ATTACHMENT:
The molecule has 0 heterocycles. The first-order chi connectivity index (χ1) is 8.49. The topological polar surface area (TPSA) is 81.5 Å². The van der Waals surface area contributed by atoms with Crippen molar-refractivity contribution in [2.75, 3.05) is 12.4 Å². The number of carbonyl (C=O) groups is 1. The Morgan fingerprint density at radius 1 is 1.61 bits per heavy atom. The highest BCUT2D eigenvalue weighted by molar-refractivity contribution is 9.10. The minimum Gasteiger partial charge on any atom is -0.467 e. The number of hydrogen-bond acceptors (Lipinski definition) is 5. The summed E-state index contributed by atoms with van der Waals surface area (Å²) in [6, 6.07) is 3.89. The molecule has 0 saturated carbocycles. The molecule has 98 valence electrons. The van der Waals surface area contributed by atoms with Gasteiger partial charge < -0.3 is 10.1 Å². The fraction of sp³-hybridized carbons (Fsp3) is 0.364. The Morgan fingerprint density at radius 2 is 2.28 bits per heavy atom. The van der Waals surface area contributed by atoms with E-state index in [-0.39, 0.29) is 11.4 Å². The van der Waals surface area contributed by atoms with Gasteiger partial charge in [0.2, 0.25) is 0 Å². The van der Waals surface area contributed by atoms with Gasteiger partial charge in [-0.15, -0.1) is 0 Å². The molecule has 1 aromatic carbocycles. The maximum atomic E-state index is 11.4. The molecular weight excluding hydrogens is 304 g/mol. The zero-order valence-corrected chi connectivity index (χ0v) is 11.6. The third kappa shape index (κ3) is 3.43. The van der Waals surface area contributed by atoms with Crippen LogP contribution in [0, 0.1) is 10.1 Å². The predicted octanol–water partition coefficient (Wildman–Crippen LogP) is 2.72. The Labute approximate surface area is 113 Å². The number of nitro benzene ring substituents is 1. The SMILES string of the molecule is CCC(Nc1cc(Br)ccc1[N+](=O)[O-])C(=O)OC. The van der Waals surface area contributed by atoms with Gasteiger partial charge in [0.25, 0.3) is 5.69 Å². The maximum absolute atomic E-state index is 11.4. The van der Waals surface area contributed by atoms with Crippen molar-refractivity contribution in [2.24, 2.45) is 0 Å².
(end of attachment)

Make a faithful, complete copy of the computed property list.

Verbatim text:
The molecule has 0 heterocycles. The first-order chi connectivity index (χ1) is 8.49. The topological polar surface area (TPSA) is 81.5 Å². The van der Waals surface area contributed by atoms with Crippen molar-refractivity contribution in [2.75, 3.05) is 12.4 Å². The number of carbonyl (C=O) groups is 1. The Morgan fingerprint density at radius 1 is 1.61 bits per heavy atom. The highest BCUT2D eigenvalue weighted by molar-refractivity contribution is 9.10. The minimum Gasteiger partial charge on any atom is -0.467 e. The number of hydrogen-bond acceptors (Lipinski definition) is 5. The summed E-state index contributed by atoms with van der Waals surface area (Å²) in [6, 6.07) is 3.89. The molecule has 0 saturated carbocycles. The molecule has 98 valence electrons. The van der Waals surface area contributed by atoms with Gasteiger partial charge < -0.3 is 10.1 Å². The fraction of sp³-hybridized carbons (Fsp3) is 0.364. The Morgan fingerprint density at radius 2 is 2.28 bits per heavy atom. The van der Waals surface area contributed by atoms with E-state index in [-0.39, 0.29) is 11.4 Å². The van der Waals surface area contributed by atoms with Gasteiger partial charge in [0.2, 0.25) is 0 Å². The van der Waals surface area contributed by atoms with Gasteiger partial charge in [-0.15, -0.1) is 0 Å². The molecule has 1 aromatic carbocycles. The maximum atomic E-state index is 11.4. The molecular weight excluding hydrogens is 304 g/mol. The zero-order valence-corrected chi connectivity index (χ0v) is 11.6. The third kappa shape index (κ3) is 3.43. The van der Waals surface area contributed by atoms with Crippen LogP contribution in [0, 0.1) is 10.1 Å². The predicted octanol–water partition coefficient (Wildman–Crippen LogP) is 2.72. The Labute approximate surface area is 113 Å². The number of nitro benzene ring substituents is 1. The SMILES string of the molecule is CCC(Nc1cc(Br)ccc1[N+](=O)[O-])C(=O)OC. The van der Waals surface area contributed by atoms with Gasteiger partial charge in [0.25, 0.3) is 5.69 Å². The maximum absolute atomic E-state index is 11.4. The van der Waals surface area contributed by atoms with Crippen molar-refractivity contribution in [2.24, 2.45) is 0 Å².